Six things to consider when relocating abroad

Relocating abroad is a big decision and one that will definitely change your life forever, so it’s wise to take some things into careful consideration before making any plans. Relocating abroad is exciting, but requires a lot of preparation. Here are a few things to take into account before booking a flight and chatting with any overseas estate agents.



Do you need a Visa to work in your desired country? If you’re moving within the EU then a Visa isn’t necessary but countries such as Australia, China and the US make those relocating go through rigorous testing and paperwork to get a place in the country. Some countries will only allow you to enter and work there if you are offering a skill they need, which is why it’s best before doing anything to check what the country is asking for and if you can meet their needs to be allowed access. Click here for Australia’s skilled occupations list.


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Selling or renting property in UK

Before you put a deposit down on a home in, say, Portugal or France, you need have either sold your home or have started letting it out as a second source of income.

If you’re desperate to get out of your home there are property buyers in the UK that will purchase your house for cash. It’s a much quicker way of selling your home for a decent price, instead of leaving it to sit on the market for over three months and having to inevitably drop your price to attract buyers.


Language barrier

Before you move to another country are you sure you can navigate it when it comes to language? It’s rare that legal documents will be translated for you so you must either be proficient in the language of the country or have a decent translator who you can rely on while living there.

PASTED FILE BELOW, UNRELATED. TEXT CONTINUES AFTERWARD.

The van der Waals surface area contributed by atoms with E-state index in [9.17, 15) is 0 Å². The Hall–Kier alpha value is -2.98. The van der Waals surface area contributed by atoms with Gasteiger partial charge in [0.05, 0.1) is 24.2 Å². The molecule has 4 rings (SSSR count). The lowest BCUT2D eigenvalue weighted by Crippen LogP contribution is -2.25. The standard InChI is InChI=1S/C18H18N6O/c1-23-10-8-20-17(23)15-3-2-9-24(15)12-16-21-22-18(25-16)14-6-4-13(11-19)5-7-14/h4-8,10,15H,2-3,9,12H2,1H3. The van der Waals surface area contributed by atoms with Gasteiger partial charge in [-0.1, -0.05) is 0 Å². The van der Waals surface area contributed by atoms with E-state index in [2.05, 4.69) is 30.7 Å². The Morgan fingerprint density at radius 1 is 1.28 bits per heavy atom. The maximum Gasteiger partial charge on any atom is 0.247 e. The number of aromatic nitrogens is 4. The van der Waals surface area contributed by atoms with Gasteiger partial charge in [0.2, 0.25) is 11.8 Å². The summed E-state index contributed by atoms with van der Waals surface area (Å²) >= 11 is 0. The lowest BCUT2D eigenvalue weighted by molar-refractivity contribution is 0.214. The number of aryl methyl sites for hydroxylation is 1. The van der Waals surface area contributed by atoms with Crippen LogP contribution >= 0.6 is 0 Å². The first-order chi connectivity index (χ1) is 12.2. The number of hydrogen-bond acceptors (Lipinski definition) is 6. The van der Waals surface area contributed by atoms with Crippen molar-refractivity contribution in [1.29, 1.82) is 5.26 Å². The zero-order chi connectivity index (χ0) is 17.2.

Understanding and speaking the language will also help socially. You don’t want to feel left out when living in a new country and speaking the language will ensure you develop friendships and meaningful relationships. Look into classes or an online course before making the move.


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If you’re not retiring, then you will need to secure a job while living abroad. Ensure you look ahead for this, so you don’t find yourself struggling in the first couple of months if you can’t find work. It’s a good idea to not make any plans to buy a house or hire movers until you have secured a job role, to ensure your finances are covered when you arrive. As noted when it comes to Visas above, you might be limited with what work you can secure or apply for.



We’re fortunate enough in the UK to have the NHS, a free service that allows us access to high quality healthcare 24/7, but bear in mind that other countries don’t benefit from such a service. Therefore you will need to look into health insurance to cover any medical issues you might have while living abroad. If you are moving to the EU you will need to apply for a European Health Insurance Card, which will entitle you to emergency medical treatment for a reduced cost.


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Tax varies from country to country, but the one you should be most aware of is Capital Gains Tax, which means you will be charged on any profit you make when you sell your home and can be taxed in the UK and in your new country. Property taxes are also an issue to consider, as they can be much higher abroad; in Spain for example your tax will be calculated by taking your rental value and multiplying it by a tax rate which has been set by local authorities.


Relocating abroad should be treated with caution but is an exciting move to make. Enjoy it and experience a whole new way of living.

Have you relocated overseas or do you know someone who has? Feel free to share the experience with us in the comment box below.




Disclaimer: This is a collaborative post.

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